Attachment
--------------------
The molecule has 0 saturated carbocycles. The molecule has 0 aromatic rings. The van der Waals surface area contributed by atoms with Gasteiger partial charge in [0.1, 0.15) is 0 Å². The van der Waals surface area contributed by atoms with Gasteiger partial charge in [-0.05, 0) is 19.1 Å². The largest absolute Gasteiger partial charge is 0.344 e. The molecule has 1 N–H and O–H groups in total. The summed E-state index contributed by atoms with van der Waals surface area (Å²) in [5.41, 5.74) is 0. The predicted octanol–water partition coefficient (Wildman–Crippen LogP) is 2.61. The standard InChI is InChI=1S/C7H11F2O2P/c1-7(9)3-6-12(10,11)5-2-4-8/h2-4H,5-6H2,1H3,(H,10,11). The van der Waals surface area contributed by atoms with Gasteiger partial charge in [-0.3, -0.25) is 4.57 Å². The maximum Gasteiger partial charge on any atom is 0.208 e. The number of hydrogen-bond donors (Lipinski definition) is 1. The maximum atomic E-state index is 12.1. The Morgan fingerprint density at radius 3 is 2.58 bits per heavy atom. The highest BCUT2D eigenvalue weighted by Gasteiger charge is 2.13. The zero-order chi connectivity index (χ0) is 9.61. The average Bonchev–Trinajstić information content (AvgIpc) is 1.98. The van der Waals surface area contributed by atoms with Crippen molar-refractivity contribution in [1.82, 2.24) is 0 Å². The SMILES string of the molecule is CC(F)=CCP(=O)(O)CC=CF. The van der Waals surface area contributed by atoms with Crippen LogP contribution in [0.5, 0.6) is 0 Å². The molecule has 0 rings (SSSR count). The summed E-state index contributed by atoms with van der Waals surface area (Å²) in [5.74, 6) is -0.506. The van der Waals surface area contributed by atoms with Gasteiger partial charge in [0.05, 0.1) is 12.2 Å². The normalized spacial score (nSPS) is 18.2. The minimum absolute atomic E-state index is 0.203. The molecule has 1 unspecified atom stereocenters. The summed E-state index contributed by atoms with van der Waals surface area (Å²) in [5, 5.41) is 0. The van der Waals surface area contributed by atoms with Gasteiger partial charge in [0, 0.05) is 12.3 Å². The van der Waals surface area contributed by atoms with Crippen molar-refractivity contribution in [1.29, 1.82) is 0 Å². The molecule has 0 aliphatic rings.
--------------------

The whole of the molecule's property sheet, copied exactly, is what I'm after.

The molecule has 0 saturated carbocycles. The molecule has 0 aromatic rings. The van der Waals surface area contributed by atoms with Gasteiger partial charge in [0.1, 0.15) is 0 Å². The van der Waals surface area contributed by atoms with Gasteiger partial charge in [-0.05, 0) is 19.1 Å². The largest absolute Gasteiger partial charge is 0.344 e. The molecule has 1 N–H and O–H groups in total. The summed E-state index contributed by atoms with van der Waals surface area (Å²) in [5.41, 5.74) is 0. The predicted octanol–water partition coefficient (Wildman–Crippen LogP) is 2.61. The standard InChI is InChI=1S/C7H11F2O2P/c1-7(9)3-6-12(10,11)5-2-4-8/h2-4H,5-6H2,1H3,(H,10,11). The van der Waals surface area contributed by atoms with Gasteiger partial charge in [-0.3, -0.25) is 4.57 Å². The maximum Gasteiger partial charge on any atom is 0.208 e. The number of hydrogen-bond donors (Lipinski definition) is 1. The maximum atomic E-state index is 12.1. The Morgan fingerprint density at radius 3 is 2.58 bits per heavy atom. The highest BCUT2D eigenvalue weighted by Gasteiger charge is 2.13. The zero-order chi connectivity index (χ0) is 9.61. The average Bonchev–Trinajstić information content (AvgIpc) is 1.98. The van der Waals surface area contributed by atoms with Crippen molar-refractivity contribution in [1.82, 2.24) is 0 Å². The SMILES string of the molecule is CC(F)=CCP(=O)(O)CC=CF. The van der Waals surface area contributed by atoms with Crippen LogP contribution in [0.5, 0.6) is 0 Å². The molecule has 0 rings (SSSR count). The summed E-state index contributed by atoms with van der Waals surface area (Å²) in [5.74, 6) is -0.506. The van der Waals surface area contributed by atoms with Gasteiger partial charge in [0.05, 0.1) is 12.2 Å². The normalized spacial score (nSPS) is 18.2. The minimum absolute atomic E-state index is 0.203. The molecule has 1 unspecified atom stereocenters. The summed E-state index contributed by atoms with van der Waals surface area (Å²) in [5, 5.41) is 0. The van der Waals surface area contributed by atoms with Gasteiger partial charge in [0, 0.05) is 12.3 Å². The van der Waals surface area contributed by atoms with Crippen molar-refractivity contribution in [1.29, 1.82) is 0 Å². The molecule has 0 aliphatic rings.